COLUMBIA — Members of the Columbia City Council and city staff debated Wednesday night to finalize a list of projects that will be covered by a sales tax increase proposed for the August ballot.
The officials, meeting at the Daniel Boone City Building for the second night of a two-night mini-retreat, came to an agreement on about 35 projects to be funded by the proposed quarter-cent tax. Key projects in the 2015 Capital Improvement Sales Tax proposal include:
An $11.9 million project that would increase the stretch of Forum Boulevard from Chapel Hill Road to Woodrail Avenue from two lanes to four lanes. The project also could replace Forum Boulevard’s bridge over Hinkson Creek.
A $280,000 project to install bus shelters at CoMO Connect bus stops throughout the city.
An estimated $10.5 million in replacements for fire department apparatus, including fire trucks.
$4.5 million in renovations to the Grissum Building, which houses several of the Public Works Department’s services.
The $9.69 million Phase 1 of the Municipal Service Center North project, which involves plans for a new police station.
The $2.74 million Phase 1 of the Municipal Service Center South project, which includes a salt dome, garage and fueling station.
If included on the August ballot, the proposal would serve as a 10-year extension of the Capital Improvement Sales Tax, which passed in 2005. The current sales tax is a quarter-cent sales tax that yields $6.3 million per year adjusted for inflation, according to previous Missourian reporting.
Money left over from the other projects could also fund a $2.69 million project to build shoulders along Ballenger Lane from Ria Street to Mexico Gravel Road and up to 45 traffic-calming projects, such as speed bumps, throughout the city.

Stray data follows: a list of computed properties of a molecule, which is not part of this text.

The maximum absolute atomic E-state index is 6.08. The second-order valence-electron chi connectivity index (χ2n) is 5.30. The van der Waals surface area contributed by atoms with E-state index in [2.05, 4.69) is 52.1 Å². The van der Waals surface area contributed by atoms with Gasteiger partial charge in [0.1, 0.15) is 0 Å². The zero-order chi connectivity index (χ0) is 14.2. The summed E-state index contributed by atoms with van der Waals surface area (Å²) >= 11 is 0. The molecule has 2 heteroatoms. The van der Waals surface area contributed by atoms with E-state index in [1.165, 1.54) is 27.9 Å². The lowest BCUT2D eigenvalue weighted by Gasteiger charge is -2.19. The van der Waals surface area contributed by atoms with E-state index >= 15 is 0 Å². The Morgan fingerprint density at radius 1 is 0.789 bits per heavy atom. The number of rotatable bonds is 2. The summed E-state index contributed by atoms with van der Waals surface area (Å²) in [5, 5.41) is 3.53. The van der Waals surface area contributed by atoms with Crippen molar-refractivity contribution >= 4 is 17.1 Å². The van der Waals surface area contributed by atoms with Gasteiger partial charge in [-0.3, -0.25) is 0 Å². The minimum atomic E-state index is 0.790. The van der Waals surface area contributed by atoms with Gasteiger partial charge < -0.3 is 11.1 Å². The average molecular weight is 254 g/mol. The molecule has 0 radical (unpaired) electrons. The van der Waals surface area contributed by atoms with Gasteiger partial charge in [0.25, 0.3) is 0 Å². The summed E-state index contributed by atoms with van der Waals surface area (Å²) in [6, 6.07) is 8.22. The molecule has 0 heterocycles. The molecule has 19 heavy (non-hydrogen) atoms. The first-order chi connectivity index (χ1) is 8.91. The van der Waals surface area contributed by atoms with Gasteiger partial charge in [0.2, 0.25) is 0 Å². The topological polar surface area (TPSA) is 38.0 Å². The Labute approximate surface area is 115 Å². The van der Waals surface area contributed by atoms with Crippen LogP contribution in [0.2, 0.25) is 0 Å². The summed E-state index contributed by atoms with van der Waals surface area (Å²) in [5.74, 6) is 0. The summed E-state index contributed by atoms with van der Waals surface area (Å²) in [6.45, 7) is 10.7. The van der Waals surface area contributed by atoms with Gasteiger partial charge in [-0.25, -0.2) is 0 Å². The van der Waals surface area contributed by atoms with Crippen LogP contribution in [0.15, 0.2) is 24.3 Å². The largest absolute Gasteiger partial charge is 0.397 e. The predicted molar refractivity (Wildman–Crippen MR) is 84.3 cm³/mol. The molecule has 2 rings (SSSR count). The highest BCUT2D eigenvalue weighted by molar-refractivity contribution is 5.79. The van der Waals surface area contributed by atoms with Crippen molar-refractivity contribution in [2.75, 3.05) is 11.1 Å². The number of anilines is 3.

Some council members expressed concern about how the funds would be distributed throughout the six wards.
Third Ward Councilman Karl Skala said he was concerned that the majority of the projects focused on the Fifth Ward and seemed to overlook the city's other wards.
"I think we have to think about equity in terms of how each ward spends the sales tax's money on the projects," Skala said.
In response to Skala's comment, Fifth Ward Councilwoman Laura Nauser said the 2005 tax largely overlooked her ward and its infrastructure needs, saying that of the 16 projects covered by the current sales tax, only three projects were in the Fifth Ward.
"We waited close to 18 years for Scott Boulevard," Nauser said. "Driving down Scott used to be like driving down a country road, but now, there are thousands of homes along Scott Boulevard."
Fourth Ward Councilman Ian Thomas also questioned the amount of funding allocated to the Forum Boulevard project. Thomas said that the project was "grossly overfunded" and that it would go against the push for residents to use transportation methods other than cars, a main part of the city's comprehensive plan, Columbia Imagined.
"In all of Columbia Imagined, there's nothing about big roadways," Thomas said.
The Forum Boulevard project was originally estimated to cost $13.7 million, but City Council and staff agreed Wednesday to decrease the project’s funding by $1.8 million and allocate the money to the proposed traffic-calming projects. City Manager Mike Matthes also set apart an extra $800,000 for the traffic-calming projects. Matthes said city staff had not been aware they had this money when drafting up the first list of projects.
The City Council will vote on the finalized project list at its meeting Monday night. If the council approves the list, the proposal will be placed on the August ballot.
Supervising editor is Joe Guszkowski.